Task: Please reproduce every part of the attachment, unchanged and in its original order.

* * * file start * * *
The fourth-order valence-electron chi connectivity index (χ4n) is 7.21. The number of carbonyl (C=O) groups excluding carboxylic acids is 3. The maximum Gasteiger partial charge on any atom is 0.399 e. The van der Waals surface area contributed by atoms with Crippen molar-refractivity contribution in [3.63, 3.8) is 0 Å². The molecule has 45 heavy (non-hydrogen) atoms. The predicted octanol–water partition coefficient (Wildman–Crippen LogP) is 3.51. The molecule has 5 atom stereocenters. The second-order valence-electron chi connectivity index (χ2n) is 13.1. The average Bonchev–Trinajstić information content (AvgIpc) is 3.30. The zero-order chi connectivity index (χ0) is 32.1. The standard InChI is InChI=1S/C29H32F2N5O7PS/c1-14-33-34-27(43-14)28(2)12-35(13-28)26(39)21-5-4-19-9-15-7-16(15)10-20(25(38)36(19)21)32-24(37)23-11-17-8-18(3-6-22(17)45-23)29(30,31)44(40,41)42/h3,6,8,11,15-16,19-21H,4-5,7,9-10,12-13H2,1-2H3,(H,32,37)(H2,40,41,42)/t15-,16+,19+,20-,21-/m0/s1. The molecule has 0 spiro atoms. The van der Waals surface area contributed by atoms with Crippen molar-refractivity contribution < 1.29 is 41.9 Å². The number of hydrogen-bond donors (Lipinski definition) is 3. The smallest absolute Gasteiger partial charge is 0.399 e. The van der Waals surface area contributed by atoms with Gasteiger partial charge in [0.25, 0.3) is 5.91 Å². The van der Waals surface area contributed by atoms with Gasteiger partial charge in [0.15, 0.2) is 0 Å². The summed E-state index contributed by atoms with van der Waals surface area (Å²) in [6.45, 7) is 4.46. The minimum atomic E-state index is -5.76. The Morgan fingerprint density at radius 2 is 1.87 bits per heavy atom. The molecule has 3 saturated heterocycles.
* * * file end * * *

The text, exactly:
The fourth-order valence-electron chi connectivity index (χ4n) is 7.21. The number of carbonyl (C=O) groups excluding carboxylic acids is 3. The maximum Gasteiger partial charge on any atom is 0.399 e. The van der Waals surface area contributed by atoms with Crippen molar-refractivity contribution in [3.63, 3.8) is 0 Å². The molecule has 45 heavy (non-hydrogen) atoms. The predicted octanol–water partition coefficient (Wildman–Crippen LogP) is 3.51. The molecule has 5 atom stereocenters. The second-order valence-electron chi connectivity index (χ2n) is 13.1. The average Bonchev–Trinajstić information content (AvgIpc) is 3.30. The zero-order chi connectivity index (χ0) is 32.1. The standard InChI is InChI=1S/C29H32F2N5O7PS/c1-14-33-34-27(43-14)28(2)12-35(13-28)26(39)21-5-4-19-9-15-7-16(15)10-20(25(38)36(19)21)32-24(37)23-11-17-8-18(3-6-22(17)45-23)29(30,31)44(40,41)42/h3,6,8,11,15-16,19-21H,4-5,7,9-10,12-13H2,1-2H3,(H,32,37)(H2,40,41,42)/t15-,16+,19+,20-,21-/m0/s1. The molecule has 0 spiro atoms. The van der Waals surface area contributed by atoms with Crippen molar-refractivity contribution < 1.29 is 41.9 Å². The number of hydrogen-bond donors (Lipinski definition) is 3. The smallest absolute Gasteiger partial charge is 0.399 e. The van der Waals surface area contributed by atoms with Gasteiger partial charge in [0.25, 0.3) is 5.91 Å². The van der Waals surface area contributed by atoms with Gasteiger partial charge in [0.15, 0.2) is 0 Å². The summed E-state index contributed by atoms with van der Waals surface area (Å²) in [6.45, 7) is 4.46. The minimum atomic E-state index is -5.76. The Morgan fingerprint density at radius 2 is 1.87 bits per heavy atom. The molecule has 3 saturated heterocycles.